I'm amazed when I walk into a bookstore, check out the cookbook section, and see shelves full of books on barbecuing, grilling, and live fire cooking. I am not only amazed by the sheer volume of books on this subject, but also, when I start to really think about it, amazed that we need so many such books to teach us the art of live fire cooking. When I say teach, I guess I really mean, re-teach us.
Live fire cooking has sustained the human race for 99.9% of its existence, here on Earth, and continues to sustain a good portion of the population. In just over 100 years, however, our modern society has all but forgotten the basic cooking techniques that helped us survive for thousands of years. Many of us are now just rediscovering this lost skill and art, in part, thanks to the few who have strived to keep such traditions alive.
Live fire cooking can be both primal---think big slabs of ribs, juicy steaks or whole hog roasts---or it can subtle and almost elegant---as in breads baked in wood fired ovens, delicately spiced kebobs, or dishes slowly braised over the dying embers of a fireplace. A large majority of the cookbooks dealing with live fire cooking tend towards the more primal examples of cooking with fire. These books tend to focus on grills and barbecue pits but often ignore other aspects of live fire cooking such as wood burning grills, fireplaces and even campfires. Luckily, Mary Karlin came along and wrote Wood-Fired Cooking to help fill the void left by so many other authors.
Owners of wood burning ovens and fireplaces should jump for joy. Finally, there is a cookbook out there that focuses on you. While Ms. Karlin does include chapters on grilling and barbecuing, it's hard not to notice her bias towards backyard ovens. In fact her love for wood burning ovens seems to invade most parts of the book. While I might normally find this strong bias distracting in a book that claims to want to cover so many topics, in this case, where so few books have been written with backyard oven bakers in mind, I find it refreshing that she covers new ground so thoroughly. She also offers up plenty of advice, for those people who own "Big Green Eggs," so that they can use them to their full potential. That's not to say that she ignores those of us who don't own anything other than standard Weber type kettle grills. She even gives good advice on how to, inexpensively, make them more efficient, with fire bricks, so that they can be used to slowly roast and braise tougher cuts of meat.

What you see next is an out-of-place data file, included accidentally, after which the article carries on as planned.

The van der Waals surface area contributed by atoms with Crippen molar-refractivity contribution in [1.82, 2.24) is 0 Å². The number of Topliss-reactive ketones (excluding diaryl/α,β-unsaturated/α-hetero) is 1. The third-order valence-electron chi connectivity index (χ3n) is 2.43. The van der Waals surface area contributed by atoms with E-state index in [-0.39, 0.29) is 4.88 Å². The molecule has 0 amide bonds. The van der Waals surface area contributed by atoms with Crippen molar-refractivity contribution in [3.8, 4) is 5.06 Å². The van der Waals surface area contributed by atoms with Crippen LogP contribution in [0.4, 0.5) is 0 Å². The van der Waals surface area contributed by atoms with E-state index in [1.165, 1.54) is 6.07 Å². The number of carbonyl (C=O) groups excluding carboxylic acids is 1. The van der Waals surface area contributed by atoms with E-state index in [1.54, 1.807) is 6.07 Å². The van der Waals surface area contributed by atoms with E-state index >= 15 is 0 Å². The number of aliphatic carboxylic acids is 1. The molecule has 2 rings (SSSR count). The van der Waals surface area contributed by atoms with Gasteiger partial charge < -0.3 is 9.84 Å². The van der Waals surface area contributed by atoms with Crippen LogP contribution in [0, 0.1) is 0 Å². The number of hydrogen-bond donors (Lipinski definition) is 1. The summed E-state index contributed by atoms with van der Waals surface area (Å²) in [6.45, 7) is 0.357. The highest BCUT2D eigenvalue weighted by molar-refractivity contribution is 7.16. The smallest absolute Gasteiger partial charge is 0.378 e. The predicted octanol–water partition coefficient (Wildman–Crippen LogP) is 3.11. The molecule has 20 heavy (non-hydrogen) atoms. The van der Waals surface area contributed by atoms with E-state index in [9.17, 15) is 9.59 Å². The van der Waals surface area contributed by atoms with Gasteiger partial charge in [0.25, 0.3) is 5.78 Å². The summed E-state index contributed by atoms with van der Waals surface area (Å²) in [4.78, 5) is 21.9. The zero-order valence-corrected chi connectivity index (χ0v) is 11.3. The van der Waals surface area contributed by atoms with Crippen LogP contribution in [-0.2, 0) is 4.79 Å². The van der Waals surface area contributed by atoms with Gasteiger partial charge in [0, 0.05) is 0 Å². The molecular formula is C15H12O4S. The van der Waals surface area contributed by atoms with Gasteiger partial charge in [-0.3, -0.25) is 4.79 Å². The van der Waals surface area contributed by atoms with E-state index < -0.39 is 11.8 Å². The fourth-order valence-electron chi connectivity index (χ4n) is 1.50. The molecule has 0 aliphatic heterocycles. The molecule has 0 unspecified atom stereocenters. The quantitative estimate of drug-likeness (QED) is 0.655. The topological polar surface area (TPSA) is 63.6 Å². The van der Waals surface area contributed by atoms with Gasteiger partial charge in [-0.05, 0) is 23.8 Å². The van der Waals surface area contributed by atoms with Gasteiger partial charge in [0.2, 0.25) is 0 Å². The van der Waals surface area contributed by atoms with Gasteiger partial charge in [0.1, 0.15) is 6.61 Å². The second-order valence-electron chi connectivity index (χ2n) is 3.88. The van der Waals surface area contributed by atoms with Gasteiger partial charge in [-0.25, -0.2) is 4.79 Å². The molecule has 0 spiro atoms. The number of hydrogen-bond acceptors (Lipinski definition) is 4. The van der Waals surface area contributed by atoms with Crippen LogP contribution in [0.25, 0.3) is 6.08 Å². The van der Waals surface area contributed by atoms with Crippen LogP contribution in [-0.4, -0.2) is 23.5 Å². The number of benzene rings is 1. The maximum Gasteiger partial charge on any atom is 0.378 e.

In fact, I do not own a wood-fired oven or cooker. When testing recipes for this review they were all prepared on a Weber kettle grill set up for indirect cooking. I also added a few soaked wood chips to provide more of a smoky flavor since I wasn't using whole wood.
While this didn't necessarily produce the ideal environment for cooking these dishes, they still came out quite well---further testimony to Ms Karlin's knowledge about how live-fire cookery really works.
Ms Karlin has done her research and offers numerous charts to help guide the reader through the countless variables of live fire cooking. My favorite chart is the one where she examines various types of hardwoods and fruitwoods, describing their basic flavor profile, traditional uses, and the general heat level they produce. In another chart she breaks down different wood-fired environments, the type of heat they create (high, low, direct, indirect), and generic examples of these devices. She then goes on to give descriptions of these devices and a few examples of brands that the reader might be familiar with. Later, she goes into more detail about these appliances, offering up a page or two of more in depth information. Being concerned about the environment, she also talks about ways to use these devices more efficiently, using them to cook entire meals, or in the case of wood burning ovens, that can require hours to bring them up to temperature, using them to cook meals for an entire week, with one firing.
But let's face it, this is all fluff. It's good information, but it is secondary. The reason most people buy cookbooks is for the recipes. Don't worry. Wood-Fired Cooking delivers on this account also. From "Moroccan Flatbread Stuffed with Onion, Parsley, and Cumin," to "Baked Risotto with Asparagus and Swiss Chard," to "Warm Apple and Sweet Potato Upside-Down Cake with Caramel Sauce," these recipes are not the run-of-the-mill fare offered up by so many other cookbooks. I'll admit, this might not be the first cookbook I turn to if I am just cooking out for a 4th of July barbecue But when I am looking to create a little nicer dining experience for my friends, but still want to cook outside and fire up the grill, you had better believe that this will be the first book I open.
Ms Karlin has most definitely found a niche that needed filling. Overall, I find this book to be a very worthy addition to the ever growing number of live fire cookbooks gracing the bookstore shelves. True, if you are just looking for help honing your basic grilling and barbecuing skills this might not be the book for you. But if you are looking for a book to help you impress your foodie friends then look no further. This is the one for you.
Recipe: Provencal Chicken